After publishing my last post I had found myself unable to write again. It was probably the toughest post I have ever written and published. There are so many feelings that surround a sexual assault, and it took me a little while to sort through that. It’s okay though, I worked through my issues and I’m doing better now. I’m ready to write again!

Initially when I started seeing my p-doc she thought I had narcolepsy. It was visited only briefly as other problems started to become more of a priority. So much is coming to light now that my head feels like it’s going to spin.

My latest appointment was pretty informative, at least on the medical side. I have always had “nap attacks” for as long as I can remember. Sometimes I can push through them, most of the time I can’t. Lately it has been getting worse, which may seem odd because I have been doing pretty okay. I have my moments but overall I’m not doing too bad right now.

A couple of weeks ago the nap attacks started after about 3 months of not having them sneak up on me. I noticed a pattern with the nap attacks, however: they only happen when I am doing okay. If I am doing really bad, suffering from severe anxiety or paranoia, or if I feel depressed, the nap attacks just don’t happen.

My p-doc (who is also a sleep specialist) explained it to me as we re-visited the sleeping problem I have. She told me that when a person is agitated or paranoid the adrenaline that is released during those times keeps the nap attacks away. When the person calms down and the adrenaline slows the nap attacks will resume. The good thing is that the narcolepsy I am experiencing isn’t very severe.

Her advice to me: take a nap daily. I feel a lot better if I can get the sleep in so her best suggestion is to just go with it. If I can’t go with it, load up on caffeine. Stimulants work well.

On that note, when I switched from bad/paranoid/depressed/anxious to okay, something else weird started to happen.  I headed to bed one night and was just crippled with paranoia. I was so scared that I couldn’t even leave my room to get my meds which would help me to calm down. I couldn’t get to the phone to call my husband. I just stayed in my bed for what felt like forever.

I laid there for hours over-analyzing every single sound I heard. Listening to what was happening outside, the sounds in the house, and watching the motion detectors. We live close to the woods so frequently the critters will trip the motion sensors, but that wasn’t on my mind at that time. I was certain someone was trying to get into my house. It was the worst attack of paranoia I have had in about 2 years. I did eventually fall asleep, but it was about 3 or 4 am.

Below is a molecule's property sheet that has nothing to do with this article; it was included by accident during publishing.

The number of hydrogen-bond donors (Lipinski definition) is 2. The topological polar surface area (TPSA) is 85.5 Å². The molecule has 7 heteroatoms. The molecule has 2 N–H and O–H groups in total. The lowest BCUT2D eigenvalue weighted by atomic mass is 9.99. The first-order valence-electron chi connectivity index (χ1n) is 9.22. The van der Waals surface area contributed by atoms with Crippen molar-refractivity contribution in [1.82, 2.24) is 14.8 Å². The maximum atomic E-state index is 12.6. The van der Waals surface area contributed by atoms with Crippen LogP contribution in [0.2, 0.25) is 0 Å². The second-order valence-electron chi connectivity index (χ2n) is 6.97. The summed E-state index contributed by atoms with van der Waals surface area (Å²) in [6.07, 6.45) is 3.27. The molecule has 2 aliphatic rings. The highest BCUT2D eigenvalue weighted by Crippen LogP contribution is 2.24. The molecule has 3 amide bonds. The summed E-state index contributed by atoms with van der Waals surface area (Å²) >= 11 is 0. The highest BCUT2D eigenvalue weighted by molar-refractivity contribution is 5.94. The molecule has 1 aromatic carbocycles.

When I woke up the next morning I was okay. Mentally, emotionally, and physically I was okay. It was great. I have been okay since and have felt pretty good. I actually made it out with my husband last weekend and wasn’t filled with fear and anxiety. It was pretty cool.

I wish I could be okay all the time. My p-doc wants me to start Haldol for the psychotic symptoms because being okay is usually the first bit of a Manic episode. With my Manic episodes I usually have pretty strong episodes of paranoia and she wants to catch it now if that is in fact what is happening. I have been taking it at night because my husband works 3rd shift and it helps keep me from being so scared, but she wants me to be sure to continue it in case the inevitable happens: mania.

Last year I had a hypo-manic episode that lasted roughly 2 months with mostly staying on that high with mild lows thrown in. It was a tough couple of months but at the same time a very enjoyable couple of months.

I don’t want that to happen again, but in the same breath a part of me anticipates the happiness the mania brings. I guess we will see.

Sleepy woman photo available from Shutterstock.

 


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Mental Health Social (March 31, 2012)

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From Psych Central's website:
PsychCentral (March 31, 2012)

From Psych Central's website:
PsychCentral (March 31, 2012)






    Last reviewed: 31 Mar 2012

APA Reference
Anonymous. (2012). I Am Okay! Now I Have To Understand Narcolepsy. Psych Central. Retrieved on July 23, 2014, from http://blogs.psychcentral.com/bipolar-mom/2012/03/i-am-okay-now-i-have-to-understand-narcolepsy/

 

 

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